Orbán has suggested that a dramatic rise in cases could come from retirement homes: the virus has appeared in 19 such homes so far, and the highest number of new daily cases (210) was registered on April 10, when dozens of residents of the Pesti út retirement home in Budapest tested positive. "There are more than 1,000 retirement homes in Hungary, and if only ten people from each home are infected and require hospitalization, that's 10,000 people," Orbán said.
According to publicly available modelling, the May 3 projection seems realistic. According to modelling by the Institute for Health Metrics and Evaluation (funded by Bill and Melinda Gates), the number of daily coronavirus deaths in Hungary peaked on April 19, when there were 17 deaths. The model predicts that the daily death rate will begin to decrease, and that no further deaths are expected after May 8.
The peak of the epidemic "will drag on for a while, and there will be a lot of patients in May", János Szlávik, head of the Infectious Diseases Department at South Pest Central Hospital told state television on Monday. Szlávik said he hopes the pandemic will let up in June, but that it is questionable to what extent it will return in the fall. He added that he hopes an effective vaccine will be available no later than next spring.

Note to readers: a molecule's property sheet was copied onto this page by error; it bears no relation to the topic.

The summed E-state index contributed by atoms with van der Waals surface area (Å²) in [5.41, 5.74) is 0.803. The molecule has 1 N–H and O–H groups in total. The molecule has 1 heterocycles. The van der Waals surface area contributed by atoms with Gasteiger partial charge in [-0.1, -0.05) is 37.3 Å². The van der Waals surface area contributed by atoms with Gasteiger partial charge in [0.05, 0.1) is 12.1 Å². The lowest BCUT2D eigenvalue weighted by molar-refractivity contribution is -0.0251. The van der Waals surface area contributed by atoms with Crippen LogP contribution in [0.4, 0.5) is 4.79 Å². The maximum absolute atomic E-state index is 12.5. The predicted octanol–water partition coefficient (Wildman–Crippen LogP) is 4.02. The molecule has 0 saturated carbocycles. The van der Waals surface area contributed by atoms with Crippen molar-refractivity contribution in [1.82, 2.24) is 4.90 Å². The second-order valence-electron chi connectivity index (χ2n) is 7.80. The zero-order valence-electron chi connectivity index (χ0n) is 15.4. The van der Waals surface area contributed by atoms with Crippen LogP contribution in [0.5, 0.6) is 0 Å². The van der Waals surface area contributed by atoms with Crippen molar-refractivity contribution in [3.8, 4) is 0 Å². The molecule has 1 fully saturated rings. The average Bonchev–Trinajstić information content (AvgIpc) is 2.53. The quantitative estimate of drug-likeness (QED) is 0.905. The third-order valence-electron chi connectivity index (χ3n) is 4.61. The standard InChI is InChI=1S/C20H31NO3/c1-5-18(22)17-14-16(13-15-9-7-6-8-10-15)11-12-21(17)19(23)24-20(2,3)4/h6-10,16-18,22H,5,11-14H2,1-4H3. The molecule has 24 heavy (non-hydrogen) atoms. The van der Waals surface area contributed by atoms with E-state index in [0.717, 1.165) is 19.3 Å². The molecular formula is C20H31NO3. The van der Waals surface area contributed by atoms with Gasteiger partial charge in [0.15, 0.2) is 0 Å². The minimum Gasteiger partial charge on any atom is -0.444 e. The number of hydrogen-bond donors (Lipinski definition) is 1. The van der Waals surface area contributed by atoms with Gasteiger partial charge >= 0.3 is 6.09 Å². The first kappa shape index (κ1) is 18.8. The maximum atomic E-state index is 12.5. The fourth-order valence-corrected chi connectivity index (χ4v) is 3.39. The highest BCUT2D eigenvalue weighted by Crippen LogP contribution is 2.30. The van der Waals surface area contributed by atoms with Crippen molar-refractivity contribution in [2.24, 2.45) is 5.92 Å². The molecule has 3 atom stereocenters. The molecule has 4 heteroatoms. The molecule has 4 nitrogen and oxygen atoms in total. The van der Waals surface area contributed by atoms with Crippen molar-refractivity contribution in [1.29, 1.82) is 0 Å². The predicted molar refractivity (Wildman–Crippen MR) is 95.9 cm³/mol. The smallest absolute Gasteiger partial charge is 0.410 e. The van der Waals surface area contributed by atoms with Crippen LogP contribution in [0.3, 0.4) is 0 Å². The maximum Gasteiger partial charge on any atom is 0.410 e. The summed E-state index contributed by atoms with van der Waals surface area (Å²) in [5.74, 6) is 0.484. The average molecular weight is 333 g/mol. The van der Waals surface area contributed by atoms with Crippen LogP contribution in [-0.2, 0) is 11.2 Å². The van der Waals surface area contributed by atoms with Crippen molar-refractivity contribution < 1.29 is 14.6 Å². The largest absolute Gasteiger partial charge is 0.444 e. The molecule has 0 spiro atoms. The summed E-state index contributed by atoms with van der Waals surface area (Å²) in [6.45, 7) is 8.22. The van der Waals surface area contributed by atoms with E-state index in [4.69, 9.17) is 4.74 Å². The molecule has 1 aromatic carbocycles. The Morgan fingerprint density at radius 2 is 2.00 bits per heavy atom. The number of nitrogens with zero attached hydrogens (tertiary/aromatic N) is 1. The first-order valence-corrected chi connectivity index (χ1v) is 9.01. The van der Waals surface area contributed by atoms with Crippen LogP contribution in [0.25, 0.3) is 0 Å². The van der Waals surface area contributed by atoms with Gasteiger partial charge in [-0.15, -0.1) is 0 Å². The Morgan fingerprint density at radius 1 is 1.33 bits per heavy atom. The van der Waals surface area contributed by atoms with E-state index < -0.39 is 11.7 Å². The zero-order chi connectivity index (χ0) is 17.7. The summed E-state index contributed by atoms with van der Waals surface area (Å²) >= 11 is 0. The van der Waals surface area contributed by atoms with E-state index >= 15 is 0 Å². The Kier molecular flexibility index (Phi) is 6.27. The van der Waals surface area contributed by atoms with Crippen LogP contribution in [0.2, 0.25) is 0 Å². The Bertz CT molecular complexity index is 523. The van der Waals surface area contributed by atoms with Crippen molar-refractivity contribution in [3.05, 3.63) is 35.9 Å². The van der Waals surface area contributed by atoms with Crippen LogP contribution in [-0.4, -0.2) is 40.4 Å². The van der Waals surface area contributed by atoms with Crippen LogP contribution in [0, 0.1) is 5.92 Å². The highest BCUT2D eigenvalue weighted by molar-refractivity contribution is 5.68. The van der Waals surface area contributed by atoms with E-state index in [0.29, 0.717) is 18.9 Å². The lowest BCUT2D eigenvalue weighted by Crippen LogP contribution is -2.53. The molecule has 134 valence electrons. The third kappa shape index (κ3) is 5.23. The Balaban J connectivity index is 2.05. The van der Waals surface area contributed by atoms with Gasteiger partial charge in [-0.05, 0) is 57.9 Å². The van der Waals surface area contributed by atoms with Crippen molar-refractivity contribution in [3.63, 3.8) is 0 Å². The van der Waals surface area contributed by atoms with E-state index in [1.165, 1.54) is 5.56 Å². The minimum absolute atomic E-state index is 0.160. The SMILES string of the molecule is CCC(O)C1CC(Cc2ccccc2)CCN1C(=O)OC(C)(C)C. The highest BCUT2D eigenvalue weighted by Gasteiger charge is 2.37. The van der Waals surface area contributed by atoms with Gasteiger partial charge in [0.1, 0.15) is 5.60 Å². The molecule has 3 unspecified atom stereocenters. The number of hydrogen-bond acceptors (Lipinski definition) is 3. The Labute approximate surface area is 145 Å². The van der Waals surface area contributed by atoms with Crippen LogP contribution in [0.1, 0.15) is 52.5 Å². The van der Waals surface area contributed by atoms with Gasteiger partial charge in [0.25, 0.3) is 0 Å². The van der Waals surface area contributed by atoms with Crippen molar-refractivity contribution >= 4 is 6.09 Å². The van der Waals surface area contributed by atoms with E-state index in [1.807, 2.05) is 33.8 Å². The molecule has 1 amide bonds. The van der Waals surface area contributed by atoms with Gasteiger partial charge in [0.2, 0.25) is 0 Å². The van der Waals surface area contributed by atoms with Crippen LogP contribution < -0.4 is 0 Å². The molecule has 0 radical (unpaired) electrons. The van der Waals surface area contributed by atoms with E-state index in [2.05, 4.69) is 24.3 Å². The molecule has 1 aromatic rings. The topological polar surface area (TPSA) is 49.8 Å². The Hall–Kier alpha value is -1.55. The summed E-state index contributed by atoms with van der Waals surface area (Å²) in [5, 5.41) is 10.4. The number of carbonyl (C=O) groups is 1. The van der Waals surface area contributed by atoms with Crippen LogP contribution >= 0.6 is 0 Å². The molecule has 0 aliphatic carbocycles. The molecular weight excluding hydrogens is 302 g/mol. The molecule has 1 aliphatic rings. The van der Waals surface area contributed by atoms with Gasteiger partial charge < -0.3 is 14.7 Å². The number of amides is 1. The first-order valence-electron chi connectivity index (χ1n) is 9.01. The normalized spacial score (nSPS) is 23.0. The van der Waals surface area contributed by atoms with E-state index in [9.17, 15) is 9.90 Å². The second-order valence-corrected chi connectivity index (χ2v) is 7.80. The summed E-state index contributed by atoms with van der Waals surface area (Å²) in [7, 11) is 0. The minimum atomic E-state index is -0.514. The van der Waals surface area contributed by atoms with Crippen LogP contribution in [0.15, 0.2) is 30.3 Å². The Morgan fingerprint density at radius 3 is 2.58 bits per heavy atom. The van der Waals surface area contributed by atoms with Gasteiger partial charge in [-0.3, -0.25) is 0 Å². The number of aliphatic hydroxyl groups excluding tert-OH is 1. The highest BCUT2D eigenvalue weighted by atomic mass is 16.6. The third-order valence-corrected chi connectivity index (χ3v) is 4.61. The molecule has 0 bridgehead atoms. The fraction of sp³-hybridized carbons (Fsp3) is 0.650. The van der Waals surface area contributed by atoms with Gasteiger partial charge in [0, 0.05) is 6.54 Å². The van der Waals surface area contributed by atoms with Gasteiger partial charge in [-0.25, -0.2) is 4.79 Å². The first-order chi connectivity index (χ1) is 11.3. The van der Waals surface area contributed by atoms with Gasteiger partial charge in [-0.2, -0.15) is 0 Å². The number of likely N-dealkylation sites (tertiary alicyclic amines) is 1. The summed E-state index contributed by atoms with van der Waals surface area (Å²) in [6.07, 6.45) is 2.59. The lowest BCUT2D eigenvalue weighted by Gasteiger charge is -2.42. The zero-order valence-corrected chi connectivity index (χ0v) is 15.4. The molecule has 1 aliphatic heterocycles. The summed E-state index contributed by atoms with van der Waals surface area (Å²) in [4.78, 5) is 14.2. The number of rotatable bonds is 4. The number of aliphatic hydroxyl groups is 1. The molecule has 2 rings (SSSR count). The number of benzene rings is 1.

Special economic zone created in Göd, strips city of one-third of its budget
Prime Minister Viktor Orbán issued a decree on Friday which allows for the establishment of special economic zones in Hungary, taking control of selected areas from local municipalities and handing it to county assemblies.
Special economic zones (SEZ) are administrative enclaves within a country that are usually established to promote increased trade, job creation and investment through business and trade laws that are different from those in the rest of the country. They are used almost exclusively in developing countries to attract foreign direct investment using reduced or waived corporate taxes, reduced or eliminated customs and duties, and relaxed labor regulations.
The first SEZ established in Hungary by the decree was in the city of Göd, 25 km north of Budapest in Pest county. The zone includes an electric vehicle battery plant owned by South Korean technology firm Samsung SDI, which is currently under expansion and is the largest such factory in central Europe. In justifying the establishment of the SEZ in Göd, Minister of Foreign Affairs and Trade Péter Szijjártó said the €1.5 billion expansion investment is "one of the most important elements of restarting the Hungarian economy".
According to the decree, the ownership rights of certain public areas, parks and roads will be transferred from the municipality to the county government. Crucially, the business taxes paid within the SEZ (those paid by Samsung) will no longer be collected by the municipality of Göd, but will be appropriated by the Pest county assembly. (Fidesz has a majority on all 19 of Hungary's county assemblies.)